Then, in quick succession, the drummer and the percussionist decided to leave the band. After being replaced by Denis Kelly on drums and Jacques Gignac on percussions, the band has difficulty finding a new impetus. Some time later, the bassist in turn throws in the towel and is replaced by Denis Pacaud. The recomposed band continued to give shows, always much appreciated by the public, for two years before finally putting an end to its musical epic. 
The page seemed to be definitively turned and there was no indication that someday Maelstrom’s music could be heard by a wide audience. But following a series of fortuitous circumstances, the guitarist gets a copy of the original soundtracks and plays them, on February 4, 2016, to Stephen Takacsy, founder of ProgQuebec, who deemed it to be of excellent quality. The consequence of these unexpected events is in your hands – if you have a copy of the CD…..~


Originally released in 1973, as this was the rock / fusion band’s first effort. Tracks that I managed to get the most out of were the well-played opener “Ceres”, the…… moving (so to speak) “The Balloonist”, “Chronicles” (has some good sax playing), the lad-back “Below The Line” and “Opus None”. Definitely of the Avant Garde genre - at least thought so. Might do something really good for fans of Gentle Giant, Caravan and later Soft Machine. I saw where Maelstrom has two other titles out ‘Paradigms’ ('75) and 'Immature Oocytes’ ('82). I didn’t realize that Maelstrom was from the U.S. …by   …Mike Reed…~


The previous review is not the same band do please ignore the low rating. Maelstrom (1976) is from Quebec and just released their one and only album professionally recorded 40 years ago at the legendary Le Studio in Morin-Heights (where Rush recorded many albums). The band was unable to find a label at the time and this treasure lay hidden from progressive rock fans until ProgQuebec unearthed and finally published it this month on CD. This self titled album is undoubtedly one of the strongest releases from the high quality ProgQuebec catalogue which showcases the best of Quebec’s 1970’s progressive rock artists. Maelstrom, a mythical band which toured the province extensively for many years, is a band firing on all cylinders on this album, one of the Holy Grail of Quebec’s progressive rock scene….~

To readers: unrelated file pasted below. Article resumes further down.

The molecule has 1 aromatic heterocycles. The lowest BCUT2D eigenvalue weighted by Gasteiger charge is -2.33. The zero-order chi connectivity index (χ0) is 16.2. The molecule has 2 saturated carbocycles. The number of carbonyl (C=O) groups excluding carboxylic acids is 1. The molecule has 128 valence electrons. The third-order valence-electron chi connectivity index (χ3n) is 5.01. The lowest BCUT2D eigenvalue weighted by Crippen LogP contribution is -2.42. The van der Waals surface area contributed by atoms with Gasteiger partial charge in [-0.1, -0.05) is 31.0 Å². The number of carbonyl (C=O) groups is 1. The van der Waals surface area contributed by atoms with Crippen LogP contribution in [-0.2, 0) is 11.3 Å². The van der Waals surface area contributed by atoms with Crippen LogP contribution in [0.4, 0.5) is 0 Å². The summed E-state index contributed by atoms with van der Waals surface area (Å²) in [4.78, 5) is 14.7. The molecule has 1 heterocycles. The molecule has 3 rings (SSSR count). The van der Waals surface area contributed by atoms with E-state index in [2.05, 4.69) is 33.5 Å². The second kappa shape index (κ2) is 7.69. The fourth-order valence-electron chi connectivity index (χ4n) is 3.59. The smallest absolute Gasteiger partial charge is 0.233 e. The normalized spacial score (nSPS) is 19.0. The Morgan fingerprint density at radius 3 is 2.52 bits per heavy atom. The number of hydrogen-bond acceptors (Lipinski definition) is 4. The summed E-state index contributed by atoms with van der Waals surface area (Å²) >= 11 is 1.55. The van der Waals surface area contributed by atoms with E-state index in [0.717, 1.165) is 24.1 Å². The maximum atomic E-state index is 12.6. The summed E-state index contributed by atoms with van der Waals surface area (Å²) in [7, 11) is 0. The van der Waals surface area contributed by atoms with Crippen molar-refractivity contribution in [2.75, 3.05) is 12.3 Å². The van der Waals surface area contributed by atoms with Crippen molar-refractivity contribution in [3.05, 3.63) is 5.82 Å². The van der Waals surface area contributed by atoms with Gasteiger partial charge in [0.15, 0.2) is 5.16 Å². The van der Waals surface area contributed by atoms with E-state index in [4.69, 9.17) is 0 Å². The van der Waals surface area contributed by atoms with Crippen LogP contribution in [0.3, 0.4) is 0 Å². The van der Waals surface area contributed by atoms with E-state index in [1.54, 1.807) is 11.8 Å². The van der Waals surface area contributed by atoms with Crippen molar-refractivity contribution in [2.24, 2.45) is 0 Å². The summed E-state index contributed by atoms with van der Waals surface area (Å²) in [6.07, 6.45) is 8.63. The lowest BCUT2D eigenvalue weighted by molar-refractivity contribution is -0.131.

An extraordinary archival find (recorded in 1976) from the good folks at ProgQuebec, Maelstrom is the odd band from La Belle Province that is more influenced by the English than the French. And in this case it’s Gentle Giant and Yes as the main protagonists, which translates into Quebecois as Et Cetera meets Le Match combined with Pollen. Maelstrom would be the perfect fit for my Midwest prog list, except they are a bit too far east, and yes indeed, French is the language of choice. Otherwise, this is fastball-down-the-middle proggy prog. Easy recommendation for genre fans….by…ashratom …~


Yet another 70’s entry from Quebec, but this group, originally formed as Way Out, never got the chance to record a proper LP, depsite coming close to a deal with A&M.A quinet, featuring also a regular percussionist/vibraphonist, these recordings come back from 1976 and are close to the sound of Pollen and L'Orient d'Ô.Light Symphonic Prog with strong French lyrical background and instrumental power similar to Yes and Genesis, combining the multi-vocal harmonies of the Quebec Prog scene with some of the Franco- and Anglophone Prog qualities.Smooth organ, Moog synth, harpscichord, surprising vibes and xylophone/marimba additions and a bassist sounding like the Canadian Chris Squire.Well forwarded by the Progquebec label….by…apps79 …~


Musicians: 
Denis Poliquin — acoustic/electric guitars, saxophone, vocals 
Jacques Montminy — Hammond B3 organ, acoustic/electric pianos, synthesizer, voice 
Jean Hudon — bass 
Robert Lepine — vibraphone, marimba, xylophone, percussion 
Gerard Masse — drums, voice








Tracklist 
1 Le Manège Enchanté 4:49 
2 Chanson D'Un Troubadour 5:06 
3 Porte-Bonheur 7:23 
4 Maelstrom 4:54 
5 Solitude 5:52 
6 Légende Pour Le Futur 8:32